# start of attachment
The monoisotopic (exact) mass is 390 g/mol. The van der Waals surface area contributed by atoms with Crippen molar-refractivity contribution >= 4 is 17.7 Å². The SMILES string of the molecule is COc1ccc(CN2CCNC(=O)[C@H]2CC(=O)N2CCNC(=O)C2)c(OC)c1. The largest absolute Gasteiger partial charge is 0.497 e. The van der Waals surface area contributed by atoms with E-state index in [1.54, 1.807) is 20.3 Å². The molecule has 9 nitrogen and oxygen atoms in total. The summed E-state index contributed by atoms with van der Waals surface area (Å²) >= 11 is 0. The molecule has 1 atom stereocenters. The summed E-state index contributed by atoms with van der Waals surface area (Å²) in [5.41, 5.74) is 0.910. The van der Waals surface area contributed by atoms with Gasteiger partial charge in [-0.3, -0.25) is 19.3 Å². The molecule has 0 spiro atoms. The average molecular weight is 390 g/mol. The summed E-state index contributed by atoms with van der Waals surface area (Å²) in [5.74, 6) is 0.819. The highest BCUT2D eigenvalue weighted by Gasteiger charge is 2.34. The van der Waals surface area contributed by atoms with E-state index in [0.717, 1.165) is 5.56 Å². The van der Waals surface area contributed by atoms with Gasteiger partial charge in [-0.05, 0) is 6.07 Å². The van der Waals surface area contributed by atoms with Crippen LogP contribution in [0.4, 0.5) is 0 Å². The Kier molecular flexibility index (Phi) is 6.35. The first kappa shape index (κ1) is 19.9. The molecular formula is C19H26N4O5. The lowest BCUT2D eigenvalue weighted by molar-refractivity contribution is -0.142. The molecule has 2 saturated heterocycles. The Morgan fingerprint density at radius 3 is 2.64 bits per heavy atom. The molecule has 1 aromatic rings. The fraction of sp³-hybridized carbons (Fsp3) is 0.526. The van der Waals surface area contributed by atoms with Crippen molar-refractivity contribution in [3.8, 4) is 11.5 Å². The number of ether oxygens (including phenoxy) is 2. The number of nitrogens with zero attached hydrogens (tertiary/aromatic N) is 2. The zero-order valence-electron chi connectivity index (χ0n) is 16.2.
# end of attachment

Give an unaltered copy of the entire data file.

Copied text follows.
The monoisotopic (exact) mass is 390 g/mol. The van der Waals surface area contributed by atoms with Crippen molar-refractivity contribution >= 4 is 17.7 Å². The SMILES string of the molecule is COc1ccc(CN2CCNC(=O)[C@H]2CC(=O)N2CCNC(=O)C2)c(OC)c1. The largest absolute Gasteiger partial charge is 0.497 e. The van der Waals surface area contributed by atoms with E-state index in [1.54, 1.807) is 20.3 Å². The molecule has 9 nitrogen and oxygen atoms in total. The summed E-state index contributed by atoms with van der Waals surface area (Å²) >= 11 is 0. The molecule has 1 atom stereocenters. The summed E-state index contributed by atoms with van der Waals surface area (Å²) in [5.41, 5.74) is 0.910. The van der Waals surface area contributed by atoms with Gasteiger partial charge in [-0.3, -0.25) is 19.3 Å². The molecule has 0 spiro atoms. The average molecular weight is 390 g/mol. The summed E-state index contributed by atoms with van der Waals surface area (Å²) in [5.74, 6) is 0.819. The highest BCUT2D eigenvalue weighted by Gasteiger charge is 2.34. The van der Waals surface area contributed by atoms with E-state index in [0.717, 1.165) is 5.56 Å². The van der Waals surface area contributed by atoms with Gasteiger partial charge in [-0.05, 0) is 6.07 Å². The van der Waals surface area contributed by atoms with Crippen LogP contribution in [0.4, 0.5) is 0 Å². The Kier molecular flexibility index (Phi) is 6.35. The first kappa shape index (κ1) is 19.9. The molecular formula is C19H26N4O5. The lowest BCUT2D eigenvalue weighted by molar-refractivity contribution is -0.142. The molecule has 2 saturated heterocycles. The Morgan fingerprint density at radius 3 is 2.64 bits per heavy atom. The molecule has 1 aromatic rings. The fraction of sp³-hybridized carbons (Fsp3) is 0.526. The van der Waals surface area contributed by atoms with Crippen molar-refractivity contribution in [3.8, 4) is 11.5 Å². The number of ether oxygens (including phenoxy) is 2. The number of nitrogens with zero attached hydrogens (tertiary/aromatic N) is 2. The zero-order valence-electron chi connectivity index (χ0n) is 16.2.